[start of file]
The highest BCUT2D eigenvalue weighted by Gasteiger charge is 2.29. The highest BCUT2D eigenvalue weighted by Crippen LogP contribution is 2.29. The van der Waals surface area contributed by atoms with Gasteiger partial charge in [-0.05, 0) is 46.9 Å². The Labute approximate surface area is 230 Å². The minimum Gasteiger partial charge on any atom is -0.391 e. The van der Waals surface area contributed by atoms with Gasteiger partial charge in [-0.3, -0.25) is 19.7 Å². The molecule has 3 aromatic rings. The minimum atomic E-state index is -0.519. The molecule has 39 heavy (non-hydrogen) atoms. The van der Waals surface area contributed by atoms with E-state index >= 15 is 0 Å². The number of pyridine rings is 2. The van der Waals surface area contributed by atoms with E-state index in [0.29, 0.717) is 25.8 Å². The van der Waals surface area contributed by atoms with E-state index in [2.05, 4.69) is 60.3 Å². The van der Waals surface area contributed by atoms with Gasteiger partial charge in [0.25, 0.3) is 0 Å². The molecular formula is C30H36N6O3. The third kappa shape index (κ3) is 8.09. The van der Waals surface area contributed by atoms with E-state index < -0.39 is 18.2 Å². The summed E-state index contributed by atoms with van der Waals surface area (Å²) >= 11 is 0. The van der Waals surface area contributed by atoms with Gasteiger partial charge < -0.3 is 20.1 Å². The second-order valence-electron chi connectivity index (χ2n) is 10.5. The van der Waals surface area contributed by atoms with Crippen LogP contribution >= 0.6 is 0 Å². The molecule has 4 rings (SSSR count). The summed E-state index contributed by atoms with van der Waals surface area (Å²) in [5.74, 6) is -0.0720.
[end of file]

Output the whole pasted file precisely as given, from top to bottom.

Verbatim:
The highest BCUT2D eigenvalue weighted by Gasteiger charge is 2.29. The highest BCUT2D eigenvalue weighted by Crippen LogP contribution is 2.29. The van der Waals surface area contributed by atoms with Gasteiger partial charge in [-0.05, 0) is 46.9 Å². The Labute approximate surface area is 230 Å². The minimum Gasteiger partial charge on any atom is -0.391 e. The van der Waals surface area contributed by atoms with Gasteiger partial charge in [-0.3, -0.25) is 19.7 Å². The molecule has 3 aromatic rings. The minimum atomic E-state index is -0.519. The molecule has 39 heavy (non-hydrogen) atoms. The van der Waals surface area contributed by atoms with E-state index >= 15 is 0 Å². The number of pyridine rings is 2. The van der Waals surface area contributed by atoms with E-state index in [0.29, 0.717) is 25.8 Å². The van der Waals surface area contributed by atoms with E-state index in [2.05, 4.69) is 60.3 Å². The van der Waals surface area contributed by atoms with Gasteiger partial charge in [0.25, 0.3) is 0 Å². The molecular formula is C30H36N6O3. The third kappa shape index (κ3) is 8.09. The van der Waals surface area contributed by atoms with E-state index < -0.39 is 18.2 Å². The summed E-state index contributed by atoms with van der Waals surface area (Å²) >= 11 is 0. The van der Waals surface area contributed by atoms with Gasteiger partial charge < -0.3 is 20.1 Å². The second-order valence-electron chi connectivity index (χ2n) is 10.5. The van der Waals surface area contributed by atoms with Crippen LogP contribution >= 0.6 is 0 Å². The molecule has 4 rings (SSSR count). The summed E-state index contributed by atoms with van der Waals surface area (Å²) in [5.74, 6) is -0.0720.